The Slaughter At Shinnecock Stains The Legacy Of Both A Great Title And Phil Mickelson
As far as Phil Mickelson is concerned the GA in USGA probably stands for “god awful”. In his putting protest against course conditions in Round Three of this year’s Mens U.S. Open (run by the U.S. Golf Association) Mickelson pitted his sterling reputation against the prestige of the USGA.
It was a pyrrhic victory for the 48-year-old star trying to add a U.S. Open title before his best days are done. In hitting his putt on No. 14 before the previous one stopped moving, Mickelson broke an inviolate rule of the game. That called for a two-stroke penalty. He carded a massive 10 on the par 4 on way to a 81 that effectively left him out of the title hunt at +15.
As there was little doubt that Lefty committed the mistake in full knowledge of what he was doing, there were calls on the FOX TV and NBC Golfchannel broadcasts for him to be disqualified. But the USGA, already humiliated by their punitive setup of the course, declined to punt him (TV ratings in mind, no doubt).
The biggest cost to Mickelson, outside his bloated score, is to his reputation as one of the sport’s ambassadors. While he has had some dicey moments off the course (an FBI sting accused him of stock speculation and he paid a $1 M US restitution), Mickelson has been known as the smiling yin to Tiger Woods’ brooding yang since the 1990s. TV cameras are forever catching him signing autographs and high-firing fans.
While some of this is theatre, there’s no doubt that choosing to make a stand against the USGA will haunt him almost as much as did his earlier penchant for blowing sure things in big tournaments. The hit-while-walking schtick was previously in the realm of the John Dalys, the court jester of the PGA Tour. Its not an honourable thing to do, and in golf that still matters a bunch.
Having said that, Mickelson was using his rep as an untouchable to give voice to what a lot of other players have been feeling the past decades about how the USGA under CEO Mike Davis tricks up its courses to humble the stars of the Tour. And there’s no doubt that the war between the Mickelsons and the suits who run golf in the U.S. is at a boiling point.
Here are but a few players’ comments. Rafa Cabrera-Bello: “… it was not a fair test of golf. Greens were unplayable, with unnecessary pin positions. @USGA found a way to make us look like fools on the course. A pity they manage to destroy a beautiful golf course.”
Ian Poulter: “I’m not sure i could possibly comment without using words which shouldn’t be seen... just like some of those pins. “Disappointing” @USGA @usopengolf why are mistake still being made at this level. Was that fun to watch guys ? I’m only 4 behind & can still win this.”
The Slaughter at Shinnecock is just the latest in a series of disasters to befall the ultimate men's golf championship in the U.S. To pick just a few, there were the miserable greens at Chambers Bay (2015), the unreachable pins at Olympic Club (1998), the Dustin Johnston rules applications at Oakmont (2016) that led the USGA to admit they’d “made a bogey” in their rulings, and the previous trip to Shinnecock in 2004 when the course again turned into the Daytona Speedway of putts.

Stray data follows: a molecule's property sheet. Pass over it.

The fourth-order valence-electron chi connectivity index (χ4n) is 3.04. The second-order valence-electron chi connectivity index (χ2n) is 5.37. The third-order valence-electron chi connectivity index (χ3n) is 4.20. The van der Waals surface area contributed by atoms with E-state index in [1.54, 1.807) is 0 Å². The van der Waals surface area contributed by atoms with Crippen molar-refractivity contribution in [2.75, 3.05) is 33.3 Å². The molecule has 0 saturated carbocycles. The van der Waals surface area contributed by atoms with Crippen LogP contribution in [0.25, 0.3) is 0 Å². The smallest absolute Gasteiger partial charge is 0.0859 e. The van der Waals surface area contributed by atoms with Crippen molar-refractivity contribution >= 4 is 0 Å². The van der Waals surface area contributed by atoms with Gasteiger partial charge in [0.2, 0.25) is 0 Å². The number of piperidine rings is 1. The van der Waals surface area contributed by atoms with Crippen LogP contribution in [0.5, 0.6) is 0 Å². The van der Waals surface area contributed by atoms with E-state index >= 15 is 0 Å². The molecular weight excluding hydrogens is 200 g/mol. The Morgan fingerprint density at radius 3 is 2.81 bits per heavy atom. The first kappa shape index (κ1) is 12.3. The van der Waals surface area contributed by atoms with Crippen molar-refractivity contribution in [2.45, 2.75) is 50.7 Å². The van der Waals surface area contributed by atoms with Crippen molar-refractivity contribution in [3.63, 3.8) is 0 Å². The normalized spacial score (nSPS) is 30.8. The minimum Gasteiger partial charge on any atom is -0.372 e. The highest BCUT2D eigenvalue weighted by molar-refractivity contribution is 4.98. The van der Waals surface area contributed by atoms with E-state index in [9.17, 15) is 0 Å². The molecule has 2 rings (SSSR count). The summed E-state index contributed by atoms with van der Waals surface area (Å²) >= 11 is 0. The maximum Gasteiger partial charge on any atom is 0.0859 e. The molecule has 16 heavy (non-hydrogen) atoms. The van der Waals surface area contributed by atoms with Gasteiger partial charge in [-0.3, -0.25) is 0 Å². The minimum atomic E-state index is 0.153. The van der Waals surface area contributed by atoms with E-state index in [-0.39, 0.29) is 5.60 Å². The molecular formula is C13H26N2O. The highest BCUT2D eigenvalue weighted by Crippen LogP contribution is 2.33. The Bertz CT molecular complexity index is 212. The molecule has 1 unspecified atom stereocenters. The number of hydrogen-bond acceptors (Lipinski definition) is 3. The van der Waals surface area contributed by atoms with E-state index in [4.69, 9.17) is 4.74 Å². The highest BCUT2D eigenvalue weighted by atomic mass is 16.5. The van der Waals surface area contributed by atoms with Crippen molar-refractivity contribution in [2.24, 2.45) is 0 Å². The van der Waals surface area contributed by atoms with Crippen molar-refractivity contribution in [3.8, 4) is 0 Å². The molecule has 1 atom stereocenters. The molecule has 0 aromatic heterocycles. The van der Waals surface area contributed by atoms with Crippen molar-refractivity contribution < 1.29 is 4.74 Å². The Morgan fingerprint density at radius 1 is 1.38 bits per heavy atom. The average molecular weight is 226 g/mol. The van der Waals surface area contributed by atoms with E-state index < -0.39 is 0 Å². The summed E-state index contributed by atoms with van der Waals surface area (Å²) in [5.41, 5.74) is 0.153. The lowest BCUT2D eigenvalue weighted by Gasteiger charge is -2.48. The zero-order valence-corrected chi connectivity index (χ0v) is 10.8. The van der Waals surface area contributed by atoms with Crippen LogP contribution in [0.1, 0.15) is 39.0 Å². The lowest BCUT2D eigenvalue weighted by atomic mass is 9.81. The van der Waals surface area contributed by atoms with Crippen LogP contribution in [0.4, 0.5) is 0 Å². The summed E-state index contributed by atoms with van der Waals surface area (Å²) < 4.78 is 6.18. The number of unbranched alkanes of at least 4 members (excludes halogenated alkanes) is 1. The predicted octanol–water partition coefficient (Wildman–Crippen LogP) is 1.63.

As Thomas Boswell noted in the Washington Post, “This USGA setup couldn’t identify the difference between Tommy Fleetwood, 12th in the world, and Fleetwood Mac (one of his favorite bands).” By the end of the day on Saturday, the USGA was once again admitting error in pushing the course too close to impossible— and then watching it go past that line of control.
Davis tweeted,“There were some aspects today where well executed shots were not rewarded... We missed it with the wind. We don’t want that. The firmness was ok but it was too much with the wind we had. It was probably too tough this afternoon - a tale of 2 courses”
The question is why does this keep happening to the people who are allegedly the best agronomists, meteorologists, architects and rules stewards in the U.S.? Granted the Masters only has the one course at Augusta National, but remind me when it was ever in embarrassing form for the April tournament? Likewise the PGA Tournament, which is often played in beastly heat in August, has rarely suffered such black eyes. Ditto the May TPC Tournament at Ponte Vedra.
Sure the scores can go low at those venues, but who complains about the tracks being easy? No one.
Sunday’s final round, Shinnecock showed a softer face. Fleetwood shot a record 63. Brooks Koepka won his second consecutive Open, just the seventh man to do so. Mickelson, playing early the day, carded a 69. They handed out trophies and the network tried to play up the nice finish.
But The Slaughter at Shinnecock will linger for the USGA and for Mickelson. That’s a shame for such a great title and player. Or as Phil might say, it’s a “god awful” way to decide a tournament.
Bruce Dowbiggin @dowbboy.is the host of the podcast The Full Count with Bruce Dowbiggin on his website is Not The Public Broadcaster (http://www.notthepublicbroadcaster.com). He’s also a regular contributor to Sirius XM Canada Talks Ch. 167. A two-time winner of the Gemini Award as Canada's top television sports broadcaster, he is also the best-selling author whose new book Cap In Hand will be available this fall.